Monday, March 29, 2010
As a child, I would read under my duvet for hours with a flash light. In the dark, ideas seemed to flow more freely, allowing me to travel strange and wondrous worlds inaccessible during daytime hours.
In my teens, staying up late seemed sophisticated and grown-up. One time, my father (a fellow night-owl) found me at 1 a.m. penning a school essay on the topic of “Existentialism”. He sat down next to me on the edge of my bed and we talked about The Meaning of Life until 3 a.m. How cool was that!?
Throughout my youth, I would cheerfully ignore my mother’s tedious admonitions: “sleep is the best medicine” (boring!), “every hour of sleep before midnight is worth two after” (phooey!), or “early to bed, early to rise makes you healthy, wealthy and wise” (yeah, whatever). She would retire at 10 p.m. every night to get her 8 hours’ shut-eye while Dad and I watched old Westerns on television.
Over the years, my nocturnal life took on new and increasingly exhausting forms: student parties and late-night exam revision, burning the midnight oil to catch up on chores after long workdays in the office, or arguing with my husband. (In our early years of marriage, whenever we reached a certain level of fatigue almost anything could trigger a fight. We dubbed these our “eleven-o’clock-fights” as they always seemed to take place after that time. Eventually we banned potentially inflammatory topics between the hours of 11 p.m. and 7 a.m.)
And finally, the ultimate sleep-killer: motherhood and on-demand breastfeeding. Baby Number One – a fitful sleeper who rarely snoozed more than two consecutive hours for the first year – transformed me into a moody mess.
Babies Two and Three – delivered in a convenient double-pack – turned me into a sleep-deprived wreck. Yet, by the time they weaned themselves at 10 months, I had become so used to the chronic fatigue that I couldn’t remember what it felt like to be rested, alert and fresh, and so no longer missed it. I soldiered on in a daze, hoping fervently that coffee and anti-wrinkle-cream could compensate for my 5-hour-a-night sleep habit.
Eight years later, I still love the night. When the daytime hurly-burly of school runs, work deadlines, grocery shopping, meal preparation and dish-drying lies behind me and the last child has gone to bed, I feel the night beckoning me to explore the many temptations she has to offer: perhaps a few emails to friends, some pages in a good book, a spot of internet surfing, maybe a late-night recipe-test-run? The possibilities are endless, as is the wide-open mental space. No telephones, no doorbells and no squabbling children can disturb me now – I am at one with the night.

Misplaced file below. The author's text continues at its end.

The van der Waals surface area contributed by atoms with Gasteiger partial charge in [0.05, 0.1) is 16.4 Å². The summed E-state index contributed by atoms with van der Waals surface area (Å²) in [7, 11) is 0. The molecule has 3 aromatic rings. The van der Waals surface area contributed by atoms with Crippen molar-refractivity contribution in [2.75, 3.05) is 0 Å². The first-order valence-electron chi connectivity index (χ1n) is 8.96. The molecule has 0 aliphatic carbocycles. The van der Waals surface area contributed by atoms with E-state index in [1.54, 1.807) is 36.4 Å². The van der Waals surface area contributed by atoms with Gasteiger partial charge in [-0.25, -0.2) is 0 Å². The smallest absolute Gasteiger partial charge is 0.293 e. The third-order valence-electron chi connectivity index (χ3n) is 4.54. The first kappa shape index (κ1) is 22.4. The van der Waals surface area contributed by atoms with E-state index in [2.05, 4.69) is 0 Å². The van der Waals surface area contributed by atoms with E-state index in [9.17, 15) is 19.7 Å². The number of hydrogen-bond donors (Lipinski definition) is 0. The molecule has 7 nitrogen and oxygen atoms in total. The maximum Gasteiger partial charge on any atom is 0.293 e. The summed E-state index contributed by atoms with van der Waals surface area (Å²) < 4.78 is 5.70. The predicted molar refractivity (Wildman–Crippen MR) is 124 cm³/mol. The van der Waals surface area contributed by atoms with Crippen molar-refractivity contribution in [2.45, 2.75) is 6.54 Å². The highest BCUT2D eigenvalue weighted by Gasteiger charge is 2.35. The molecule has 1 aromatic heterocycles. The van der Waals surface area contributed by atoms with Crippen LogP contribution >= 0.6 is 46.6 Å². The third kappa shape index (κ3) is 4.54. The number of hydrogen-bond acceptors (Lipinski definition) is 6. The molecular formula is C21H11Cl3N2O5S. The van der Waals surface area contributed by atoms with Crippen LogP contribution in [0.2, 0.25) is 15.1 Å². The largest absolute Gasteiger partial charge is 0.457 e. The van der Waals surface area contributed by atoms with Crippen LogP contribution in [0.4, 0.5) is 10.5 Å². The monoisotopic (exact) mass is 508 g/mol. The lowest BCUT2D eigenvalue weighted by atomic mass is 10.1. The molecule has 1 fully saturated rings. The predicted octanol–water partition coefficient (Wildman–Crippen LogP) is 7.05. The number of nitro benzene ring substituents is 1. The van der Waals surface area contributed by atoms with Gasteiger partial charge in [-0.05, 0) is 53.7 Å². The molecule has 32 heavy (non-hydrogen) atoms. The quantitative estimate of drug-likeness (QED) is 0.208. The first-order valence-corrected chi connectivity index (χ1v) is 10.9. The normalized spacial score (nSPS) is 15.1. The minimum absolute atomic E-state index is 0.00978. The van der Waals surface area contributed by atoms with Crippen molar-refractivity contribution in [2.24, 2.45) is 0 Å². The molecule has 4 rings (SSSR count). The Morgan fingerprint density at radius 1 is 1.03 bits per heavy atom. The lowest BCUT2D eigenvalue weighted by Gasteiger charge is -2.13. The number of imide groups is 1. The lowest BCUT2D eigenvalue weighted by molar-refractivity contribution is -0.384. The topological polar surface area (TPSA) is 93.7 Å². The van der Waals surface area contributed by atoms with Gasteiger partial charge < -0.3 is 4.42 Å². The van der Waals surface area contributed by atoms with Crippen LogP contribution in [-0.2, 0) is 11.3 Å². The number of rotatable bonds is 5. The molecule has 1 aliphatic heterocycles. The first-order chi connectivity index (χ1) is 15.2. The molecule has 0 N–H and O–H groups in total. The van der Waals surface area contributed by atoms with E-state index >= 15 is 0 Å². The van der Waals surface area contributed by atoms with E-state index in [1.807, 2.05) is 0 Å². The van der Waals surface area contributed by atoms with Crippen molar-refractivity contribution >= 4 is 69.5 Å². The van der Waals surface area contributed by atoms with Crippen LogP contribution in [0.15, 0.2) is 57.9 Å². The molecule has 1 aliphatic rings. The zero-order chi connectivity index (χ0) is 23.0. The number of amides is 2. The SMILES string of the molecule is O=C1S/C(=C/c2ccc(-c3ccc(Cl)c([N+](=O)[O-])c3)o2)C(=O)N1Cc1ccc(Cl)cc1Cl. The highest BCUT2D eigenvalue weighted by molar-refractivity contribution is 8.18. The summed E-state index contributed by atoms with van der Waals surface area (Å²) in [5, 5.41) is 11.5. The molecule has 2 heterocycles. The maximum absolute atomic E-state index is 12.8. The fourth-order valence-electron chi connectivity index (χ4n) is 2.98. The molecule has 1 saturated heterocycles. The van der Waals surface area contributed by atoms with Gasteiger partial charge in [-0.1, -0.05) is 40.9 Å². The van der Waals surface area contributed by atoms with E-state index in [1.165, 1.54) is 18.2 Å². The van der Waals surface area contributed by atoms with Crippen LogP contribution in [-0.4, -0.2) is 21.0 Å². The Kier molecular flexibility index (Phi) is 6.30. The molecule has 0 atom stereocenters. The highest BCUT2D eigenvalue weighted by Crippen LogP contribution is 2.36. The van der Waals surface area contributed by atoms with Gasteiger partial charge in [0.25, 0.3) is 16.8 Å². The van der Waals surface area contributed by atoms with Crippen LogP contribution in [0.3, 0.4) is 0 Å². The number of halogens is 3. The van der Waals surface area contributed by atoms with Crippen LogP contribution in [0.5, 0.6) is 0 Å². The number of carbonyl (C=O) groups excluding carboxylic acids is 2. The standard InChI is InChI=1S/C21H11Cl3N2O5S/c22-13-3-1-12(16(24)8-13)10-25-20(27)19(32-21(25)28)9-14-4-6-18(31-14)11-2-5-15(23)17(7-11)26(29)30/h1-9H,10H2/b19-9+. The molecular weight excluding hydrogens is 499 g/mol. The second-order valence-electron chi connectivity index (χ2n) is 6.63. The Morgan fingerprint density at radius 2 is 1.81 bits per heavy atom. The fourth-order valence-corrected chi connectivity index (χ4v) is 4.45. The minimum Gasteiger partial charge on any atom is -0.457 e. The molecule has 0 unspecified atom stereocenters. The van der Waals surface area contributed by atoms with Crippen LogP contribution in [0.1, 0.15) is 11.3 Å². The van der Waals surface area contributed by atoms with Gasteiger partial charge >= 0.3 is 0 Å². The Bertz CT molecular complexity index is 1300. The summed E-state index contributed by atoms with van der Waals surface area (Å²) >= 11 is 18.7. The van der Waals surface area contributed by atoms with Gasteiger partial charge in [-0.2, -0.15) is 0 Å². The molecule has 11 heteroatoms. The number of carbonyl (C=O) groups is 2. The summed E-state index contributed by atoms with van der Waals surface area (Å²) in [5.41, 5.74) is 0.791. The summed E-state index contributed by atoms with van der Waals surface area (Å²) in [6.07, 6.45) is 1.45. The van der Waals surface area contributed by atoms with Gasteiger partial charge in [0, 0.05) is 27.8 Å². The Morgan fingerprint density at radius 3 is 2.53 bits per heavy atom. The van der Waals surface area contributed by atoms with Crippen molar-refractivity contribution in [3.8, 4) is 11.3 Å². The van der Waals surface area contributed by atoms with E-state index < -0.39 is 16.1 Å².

When he’s home, my husband – a sensible early-bird like my mother – marches me off to bed at 10.15 p.m. to make sure I get enough sleep. (I fondly call him the “Sleep Police”.) But when he’s away travelling for work, about three to four days most weeks, I go back to my nocturnal perambulations.
However, all good things come to an end, and my varied and stimulating nocturnal life is one of these – for sleeping as little as five to six hours a night is taking its toll. My mother, at 72, has fewer wrinkles than me; I am forgetful and often too tired to exercise; and thoughts of stimulating foods – such as chocolate, bread and dried fruit – are never far from my mind (or my waistline).
It wasn’t until I wrote my anti-cancer nutrition guide (mostly between the hours of 9 p.m. and 2 a.m....) that the importance of regular sleep really hit home. Not just because I needed to be rested in order to be creative, but also because I discovered that lack of sleep has a direct bearing on cancer.
The exact link between cancer and sleep is not clearly understood, but epidemiological research suggests that night-time shift workers have a higher risk of cancer than those who get their regular seven to eight hours of shut-eye. (More on this in my next post.) While I'm no shift worker, I do spend a lot of nocturnal waking time in front of a computer screen and hardly ever get 7 hours of uninterrupted sleep.
Giving up two to three hours of productive alone-time each day may be the hardest part of my Anti-Cancer Challenge. Yet, if I am to remain productive and healthy over the long term, I need get regular doses of high-quality sleep. This week I will describe how I plan to do this. Meanwhile, do tell me how you manage to fit healthy sleep habits into your busy lives!
Aerobic (or “cardio”) activities generally raise our heartbeat and respiration rate. Depending on the level of intensity we’re aiming at we can get so out of breath that we can’t talk, but more moderate-intensity is less taxing. Moderate activity includes recreational swimming, walking briskly (3.5 mph), cycling on fairly level terrain or – around the home – lawn-mowing, vacuuming, scrubbing floors or washing windows. Vigorous activity includes jogging or running (5 mph), swimming laps, jogging, cycling more than 10 mph or steep uphill terrain or circuit training with weight machines.